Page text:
Although we expected our shots to be within 100 yards, we still got a kick out of the 300-grain bullet’s exaggerated drop between 50 yards and 100, which seems to be about 4 inches, give or take. The other .400 Legend loads offer zippier velocities and flatter trajectories, but the Super Suppressed cartridges reminded me of lobbing .45 ACP rounds at 100-yard steel. It was a good time, and we enjoyed cracking jokes about having to dial for elevation if we saw a bear at 75 yards.

Spangler Forge EDC Belt Knife (author photo); Eberlestock Jacknife Pack (Image courtesy of Eberlestock); Lacrosse Ursa ES GTX Boot (Image courtesy of Lacrosse).

A couple other items I brought that are worth a mention were the new Lacrosse Ursa Early Season (ES) GTX boots, Eberlestock Jacknife pack, and Spangler Forge EDC Belt Knife. This kind of ancillary kit hardly ever gets the spotlight, but it’s the little things that can make or break a hunting experience. I’d worn the soles off of my last set of hunting boots, and the Ursa ES GTX seemed an apt replacement. Waterproof yet lightweight, the 8-inch-tall boots offer ample ankle support, which would be appreciated when trekking Idaho’s steep terrain. The pack has become a favorite for travel and everyday use. With about 23 liters of cargo space, including a padded tech pocket, the Jacknife is well-organized, well-constructed, and offers plenty of room for necessities without being overly large. The padded and fully adjustable shoulder harness helps set Eberlestock’s EDC bag apart, and allows it to pull double (triple?) duty as a light hunting pack toting layers, liquids, snacks, and kit. Finally, Spangler Forge knives have also become a go-to for my daily carry. Hand-forged from spring steel and left with a ruggedly handsome raw finish, the EDC Belt Knife is a compact, multi-use blade that works well as a skinner and for other camp chores.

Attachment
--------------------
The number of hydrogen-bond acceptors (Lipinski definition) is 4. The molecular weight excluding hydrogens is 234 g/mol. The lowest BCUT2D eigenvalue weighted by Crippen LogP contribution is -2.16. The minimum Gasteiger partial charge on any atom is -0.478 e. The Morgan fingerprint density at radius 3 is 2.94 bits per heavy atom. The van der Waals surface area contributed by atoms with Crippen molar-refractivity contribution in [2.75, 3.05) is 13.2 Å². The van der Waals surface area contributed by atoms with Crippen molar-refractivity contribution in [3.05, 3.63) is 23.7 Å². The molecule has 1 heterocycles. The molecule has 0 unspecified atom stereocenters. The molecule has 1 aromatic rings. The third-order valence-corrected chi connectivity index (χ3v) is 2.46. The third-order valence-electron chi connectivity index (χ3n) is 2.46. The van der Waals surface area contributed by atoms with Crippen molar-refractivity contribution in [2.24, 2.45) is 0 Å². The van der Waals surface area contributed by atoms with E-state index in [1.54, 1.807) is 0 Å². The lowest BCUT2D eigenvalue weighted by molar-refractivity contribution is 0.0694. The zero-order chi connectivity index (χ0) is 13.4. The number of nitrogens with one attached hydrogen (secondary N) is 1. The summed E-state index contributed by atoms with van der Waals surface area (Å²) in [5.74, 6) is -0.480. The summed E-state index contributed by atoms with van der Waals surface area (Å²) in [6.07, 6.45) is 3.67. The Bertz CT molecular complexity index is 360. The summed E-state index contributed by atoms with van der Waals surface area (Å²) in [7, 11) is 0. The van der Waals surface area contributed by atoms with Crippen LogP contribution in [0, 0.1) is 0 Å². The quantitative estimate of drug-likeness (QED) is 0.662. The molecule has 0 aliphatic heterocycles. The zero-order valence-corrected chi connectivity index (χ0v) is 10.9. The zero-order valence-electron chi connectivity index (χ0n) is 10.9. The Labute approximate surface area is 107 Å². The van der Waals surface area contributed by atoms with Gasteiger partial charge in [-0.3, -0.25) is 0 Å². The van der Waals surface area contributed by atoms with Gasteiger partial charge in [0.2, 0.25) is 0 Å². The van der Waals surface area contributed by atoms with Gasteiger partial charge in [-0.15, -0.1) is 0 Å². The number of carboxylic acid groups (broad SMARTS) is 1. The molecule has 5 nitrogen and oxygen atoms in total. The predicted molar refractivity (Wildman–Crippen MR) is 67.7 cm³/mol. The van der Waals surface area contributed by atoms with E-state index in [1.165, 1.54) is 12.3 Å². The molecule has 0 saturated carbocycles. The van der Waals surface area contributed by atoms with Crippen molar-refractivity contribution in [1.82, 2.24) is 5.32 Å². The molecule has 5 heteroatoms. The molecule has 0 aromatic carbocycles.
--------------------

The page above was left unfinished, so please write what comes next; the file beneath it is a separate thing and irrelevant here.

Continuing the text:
Spangler Forge EDC Belt Knife
Hunters know the work really begins after an animal's been taken. Having the right tools for the job can make all the difference. (Photo by Joe Kurtenbach)

The Hunt

Chasing bear with hounds is an exhilarating and challenging hunt. It begins by cruising known bear hangouts with the dogs anxiously sticking their noses out of their transport box. The tension builds as you wait for a “strike,” or a clear indication from the dogs of recent bear activity. There’s no mistaking a strong strike. Most houndsmen or “doggers” have a couple animals whose noses they trust best, but if you find a location with a bear nearby, the whole pack explodes in excited howls.